Others in this committee include Head of Public Service Joseph Kinyua, Attorney-General Kihara Kariuki, Chief of Defence Forces Gen Samson Mwathethe and National Intelligence Service Director General Major-General Philip Kameru.
Also sitting in the committee is Council of Governor Chairman Wycliffe Oparanya and Interior Principal Secretary Karanja Kibicho.
On Monday while making the decision by the National Security Council on strict movement into and within Nairobi, Kilifi, Kwale and Mombasa, it was apparent that Deputy President William Ruto, who ought to be a member of the council, was missing in action. He has not been included in any of the committees.
Again, the media briefings have been left to Mr Mutahi Kagwe, who is less confrontational with reporters and displays better command and control of the meetings.
At times, Mr Kagwe has been delegating the duty to the Chief Administrative Secretary Mercy Mwangangi with technical support from Dr Patrick Amoth, the director-general of Health.
Previously, the President had appointed a National Emergency Response Committee chaired by Mr Kagwe. It has now been expanded and in the new arrangement, Education CS George Magoha, a medical doctor, will now be sitting in this committee together with principal secretaries Belio Kipsang and Simon Wabukwesi.
Also brought in is Lt Gen Robert Kibochi, the vice-chief of the Defence Forces and Kang’ethe Thuku, the Principal Administrative Secretary in the Ministry of Interior.
The inclusion of the military in the arrangement means that the coronavirus pandemic is turning to be a national emergency.
Also established is the National Economic and Business Response working group, which is mobilising resources and conducting household impact assessment. Already, chiefs have been mobilised in various counties to list down the vulnerable members, with fear that the pandemic will take its toll on the poor and the elderly.
The economic team is chaired by National Treasury CS Ukur Yatani and has among its members Industrialisation CS Betty Maina, Adan Mohammed East African Community), Najib Balala (Tourism) and Central Bank Governor Patrick Njoroge.
The President seemed to indicate that the war on corruption would go hand in hand with the fight against the coronavirus by instructing Treasury to allocate the Sh2 billion recovered by the Asset Recovery to the vulnerable within the community.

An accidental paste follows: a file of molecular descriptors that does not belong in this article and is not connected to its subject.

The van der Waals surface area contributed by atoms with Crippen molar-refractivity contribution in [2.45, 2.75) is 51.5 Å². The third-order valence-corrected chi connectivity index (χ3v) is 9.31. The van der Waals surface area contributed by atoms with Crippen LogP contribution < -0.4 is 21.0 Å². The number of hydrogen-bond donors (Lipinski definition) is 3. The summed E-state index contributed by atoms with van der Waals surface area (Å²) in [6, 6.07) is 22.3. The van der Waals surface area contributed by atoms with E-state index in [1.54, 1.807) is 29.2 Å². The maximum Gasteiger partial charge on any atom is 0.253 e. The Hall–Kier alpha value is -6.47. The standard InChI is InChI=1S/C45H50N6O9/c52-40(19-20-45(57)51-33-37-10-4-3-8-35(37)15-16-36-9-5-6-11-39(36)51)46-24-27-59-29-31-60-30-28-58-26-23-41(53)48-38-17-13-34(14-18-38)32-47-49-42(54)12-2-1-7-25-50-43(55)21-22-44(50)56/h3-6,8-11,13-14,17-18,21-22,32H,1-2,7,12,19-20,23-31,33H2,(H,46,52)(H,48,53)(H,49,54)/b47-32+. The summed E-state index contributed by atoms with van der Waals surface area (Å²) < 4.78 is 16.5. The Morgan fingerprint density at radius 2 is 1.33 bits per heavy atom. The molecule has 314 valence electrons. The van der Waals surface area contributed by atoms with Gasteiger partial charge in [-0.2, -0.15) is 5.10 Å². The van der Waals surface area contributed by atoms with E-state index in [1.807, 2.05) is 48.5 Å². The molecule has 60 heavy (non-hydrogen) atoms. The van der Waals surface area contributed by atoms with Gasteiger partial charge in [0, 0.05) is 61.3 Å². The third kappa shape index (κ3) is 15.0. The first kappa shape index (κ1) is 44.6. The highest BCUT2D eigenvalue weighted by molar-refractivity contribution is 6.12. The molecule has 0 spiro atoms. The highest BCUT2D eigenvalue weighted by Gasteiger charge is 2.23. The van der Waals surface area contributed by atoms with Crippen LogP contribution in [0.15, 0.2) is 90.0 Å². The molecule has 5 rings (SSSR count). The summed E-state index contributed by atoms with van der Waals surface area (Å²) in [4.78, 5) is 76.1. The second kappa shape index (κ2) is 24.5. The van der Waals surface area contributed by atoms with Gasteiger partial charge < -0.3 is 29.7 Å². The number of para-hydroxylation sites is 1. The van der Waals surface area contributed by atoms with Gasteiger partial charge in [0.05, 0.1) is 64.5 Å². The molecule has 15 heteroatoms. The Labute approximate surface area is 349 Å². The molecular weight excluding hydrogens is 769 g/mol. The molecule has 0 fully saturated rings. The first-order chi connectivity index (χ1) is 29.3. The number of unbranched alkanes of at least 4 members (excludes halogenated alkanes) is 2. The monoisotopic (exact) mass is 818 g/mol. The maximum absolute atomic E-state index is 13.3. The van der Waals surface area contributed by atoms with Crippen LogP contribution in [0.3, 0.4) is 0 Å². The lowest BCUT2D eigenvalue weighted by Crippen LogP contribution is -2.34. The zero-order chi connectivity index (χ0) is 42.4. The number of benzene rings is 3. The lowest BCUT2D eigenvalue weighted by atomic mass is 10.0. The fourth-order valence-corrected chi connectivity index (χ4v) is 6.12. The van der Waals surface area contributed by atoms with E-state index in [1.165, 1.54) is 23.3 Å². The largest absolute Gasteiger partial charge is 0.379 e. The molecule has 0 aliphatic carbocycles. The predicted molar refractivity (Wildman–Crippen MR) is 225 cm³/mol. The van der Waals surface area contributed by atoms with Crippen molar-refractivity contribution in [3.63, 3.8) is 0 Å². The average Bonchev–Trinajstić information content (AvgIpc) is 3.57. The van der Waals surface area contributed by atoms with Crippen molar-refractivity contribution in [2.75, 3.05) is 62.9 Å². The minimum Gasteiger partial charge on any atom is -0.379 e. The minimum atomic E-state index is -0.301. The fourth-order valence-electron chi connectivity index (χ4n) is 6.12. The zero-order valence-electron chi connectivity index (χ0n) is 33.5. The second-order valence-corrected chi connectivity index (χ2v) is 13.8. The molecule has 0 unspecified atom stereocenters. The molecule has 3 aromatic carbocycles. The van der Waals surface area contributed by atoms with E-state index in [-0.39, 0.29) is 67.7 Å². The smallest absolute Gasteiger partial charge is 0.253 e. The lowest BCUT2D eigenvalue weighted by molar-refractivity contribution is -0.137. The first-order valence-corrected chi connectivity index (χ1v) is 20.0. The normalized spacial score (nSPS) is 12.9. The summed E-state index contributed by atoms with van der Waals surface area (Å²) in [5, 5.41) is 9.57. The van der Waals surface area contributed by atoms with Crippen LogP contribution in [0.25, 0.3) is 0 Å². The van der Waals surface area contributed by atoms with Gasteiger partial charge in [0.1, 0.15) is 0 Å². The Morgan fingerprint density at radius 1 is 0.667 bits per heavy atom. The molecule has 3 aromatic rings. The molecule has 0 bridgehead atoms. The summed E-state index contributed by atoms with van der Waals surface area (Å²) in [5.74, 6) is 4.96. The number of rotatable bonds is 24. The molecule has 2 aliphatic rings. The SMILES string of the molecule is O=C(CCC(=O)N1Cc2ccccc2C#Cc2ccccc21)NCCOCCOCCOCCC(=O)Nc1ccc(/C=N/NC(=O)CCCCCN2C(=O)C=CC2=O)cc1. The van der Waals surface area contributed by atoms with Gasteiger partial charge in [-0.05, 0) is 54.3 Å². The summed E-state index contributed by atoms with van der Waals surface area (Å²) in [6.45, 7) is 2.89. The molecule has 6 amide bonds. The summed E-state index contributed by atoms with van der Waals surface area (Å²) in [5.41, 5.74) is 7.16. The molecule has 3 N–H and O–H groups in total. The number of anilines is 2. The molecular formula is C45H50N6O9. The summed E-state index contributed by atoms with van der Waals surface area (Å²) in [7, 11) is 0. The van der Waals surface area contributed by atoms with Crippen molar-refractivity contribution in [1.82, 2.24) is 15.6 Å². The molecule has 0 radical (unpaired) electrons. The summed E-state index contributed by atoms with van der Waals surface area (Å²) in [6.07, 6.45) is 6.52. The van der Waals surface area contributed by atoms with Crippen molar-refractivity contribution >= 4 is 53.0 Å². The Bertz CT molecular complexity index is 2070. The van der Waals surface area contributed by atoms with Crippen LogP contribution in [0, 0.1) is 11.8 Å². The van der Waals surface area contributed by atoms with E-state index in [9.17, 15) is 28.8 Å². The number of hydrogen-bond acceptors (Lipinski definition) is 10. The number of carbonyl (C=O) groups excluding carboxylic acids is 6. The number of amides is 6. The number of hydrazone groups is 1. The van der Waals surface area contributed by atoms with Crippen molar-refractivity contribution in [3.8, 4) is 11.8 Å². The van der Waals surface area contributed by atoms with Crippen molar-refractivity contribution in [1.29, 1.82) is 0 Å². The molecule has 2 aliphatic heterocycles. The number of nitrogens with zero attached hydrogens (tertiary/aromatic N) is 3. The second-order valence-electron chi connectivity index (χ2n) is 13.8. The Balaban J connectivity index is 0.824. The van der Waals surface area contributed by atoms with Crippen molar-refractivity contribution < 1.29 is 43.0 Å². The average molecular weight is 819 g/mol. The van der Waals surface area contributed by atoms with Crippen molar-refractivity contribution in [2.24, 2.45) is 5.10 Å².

“Our fight in this area continues,” said the President.
Besides disrupting the political power play, the pandemic will also leave a major gap in the coffers and might mean that President Kenyatta’s Big Four legacy will be in trouble.

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Covid-19: Boris Johnson taken to intensive care

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British Prime Minister Boris Johnson has been taken into intensive care in hospital with coronavirus after his condition worsened, according reports by the UK media.

Mr Johnson had been admitted to hospital for further tests Sunday evening, 10 days after testing positive for coronavirus.

Mr Johnson on March 27 said he was experiencing mild symptoms of the virus and had to self-isolate. “I am now self-isolating, but I will continue to lead the government’s response via video-conference as we fight this virus,” he said via Twitter.

Queen Elizabeth on Monday thanked frontline workers in their efforts against the pandemic. “We will succeed. We will be with our friends again; we will be with our families again,” she told the nation.

The UK’s death toll has increased to 4,934, as worldwide cases jump to 1,266,782 – 69,177 people have died and 261,132 have recovered.

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Parliamentary sittings put off after Uhuru’s movement order

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MARTIN KINYANJUI

By MARTIN KINYANJUI
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Sittings of the National Assembly and the Senate which had been scheduled for Tuesday and Wednesday have been postponed indefinitely, Speakers Justin Muturi and Ken Lusaka have announced.

In a statement issued Monday afternoon, the Speakers said the move was as a result of a directive announced by President Uhuru Kenyatta banning movement in and out of the Nairobi Metropolitan in a bid to contain the spread of the coronavirus (Civid-19) pandemic.

Kenya has so far recorded a total of 158 coronavirus cases with 82 per cent of them being reported in Nairobi and another 14 per cent in the counties of Kilifi, Kwale and Mombasa.

It is for this reason that the President announced the cessation of all movement by road, rail or air in and out of the Nairobi Metropolitan area and the three Coast counties.

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This has in turn affected the sitting of the Senate scheduled for Tuesday April 7 and that of the National Assembly scheduled for Wednesday.

“In the circumstances, it has therefore become necessary to inform you that it will not be possible to hold the Sittings of the Houses of Parliament as scheduled, until further notice.

“The leadership of the two Houses is consulting and shall advise on the means by which urgent business that is before the Houses of Parliament shall be transacted remotely and members shall shortly be advised on this,” the Speakers said in their statement.